“If I can somehow enter into his particular mind set we really do great stuff together,” said Russell. “I have to really get into it and think like he would because if I’m not, then it’s hard for him to totally respond in the full dimension that he can and needs to. I have to make sure I’m doing my part, but once that happens, it’s a great ride – it’s like catching a wave while surfing.”

Morris’ first year back, Russell must have gotten into his mind because he earned what he describes as his greatest diving accomplishment while at BYU: Mountain West Conference Diver of the Year, which was achieved after scoring his highest score on the 1-meter of his career, winning the event.

“I don’t know if you would call it luck – I felt really lucky but things just came together really well,” said Morris. “I was able to put every dive down. I was consistent and very happy with my performance, and I was also happy that my parents were there to watch it.”

Morris’ father, Tom, described the moment as exciting and a typical ‘Ron’ thing to do.

“It was really exciting to be there last year for Mountain West Conference Championships when he won Diver of the Year,” said Tom. “The funniest part of that was he always loses his sweats when he’s at a meet. They were calling his name for 10-15 minutes while he was in the locker room. Once again losing his sweats, he ran out in just his Speedo to receive his award.”

Countless hours in the pool not only helped him to dive better, but a certain lifeguard caught his eye. The 2008-09 season kept getting better and better for Morris, meeting “lifeguard girl” Kelly Reynolds, his future wife, and being married on April 25, 2009.

Now almost to the end of his senior season, Morris looks back fondly on his tenure with the BYU diving team. He will especially miss the friendships he has formed and the feeling he gets when nailing a dive.

“I know I’ll stay connected with my friends, but I will miss the feeling I get when I hit the water after a great dive,” he said. “It’s just the best feeling in the world to come up from a dive and know that the judges won’t be scoring lower than a 7.5 or 8. It’s hard to explain, but the sound, the feeling, the way you feel yourself go through the water, you come up and everyone is cheering – it is just a rush of happiness. It feels so good.”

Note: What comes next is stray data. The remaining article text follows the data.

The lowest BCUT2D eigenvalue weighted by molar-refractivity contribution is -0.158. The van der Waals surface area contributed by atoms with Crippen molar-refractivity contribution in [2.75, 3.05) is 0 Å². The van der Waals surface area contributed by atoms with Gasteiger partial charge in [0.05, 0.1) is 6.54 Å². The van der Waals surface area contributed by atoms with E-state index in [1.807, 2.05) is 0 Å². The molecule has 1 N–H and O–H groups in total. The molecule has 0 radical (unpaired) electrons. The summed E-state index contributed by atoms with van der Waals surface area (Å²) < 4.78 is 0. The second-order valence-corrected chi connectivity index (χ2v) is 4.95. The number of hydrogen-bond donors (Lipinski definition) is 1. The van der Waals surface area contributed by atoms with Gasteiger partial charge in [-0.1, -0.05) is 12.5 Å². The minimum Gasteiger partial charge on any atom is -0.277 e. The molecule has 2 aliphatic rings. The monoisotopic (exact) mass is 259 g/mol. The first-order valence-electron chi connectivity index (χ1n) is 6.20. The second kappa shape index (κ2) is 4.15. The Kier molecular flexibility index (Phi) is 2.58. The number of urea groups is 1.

Not only will Morris miss diving, but diving will miss Morris and his loyalty to the Cougar program.

“Ron has always tried to accomplish what we’re trying to do here at BYU,” said Russell. “There is nothing that I appreciate more than someone who is loyal and wants to stay the course. It’s been a privilege to work with him. He is such a great team captain, and it’s so nice to have someone to help you out. It has really been a great relationship.”

Morris also expressed enjoying getting to know Russell as a coach and a person.

“It is an honor to be coached by a man with so many accomplishments, so much knowledge and so much experience,” said Morris. “He really is like a saint. He is an incredible guy. If someone were to ask me to find something negative about him, I really don’t know what I would say. He has taught me so much in diving and in life. He has set such a great example to me and to everyone on the team on how to live your life in a spiritual manner.”

With Mountain West Conference Championships only two and a half weeks away, Morris has the goal of making it to Nationals.

“I have come close a few times, but I have never made it,” he said. “I am really excited this season and I think I can do it. I’ve been working really hard for it.”

After finishing up at BYU, Morris plans to go to a chiropractic school while Kelly goes to graduate school at the same time. The couple looks forward to having a big family and would love to move back to California – where both are from originally.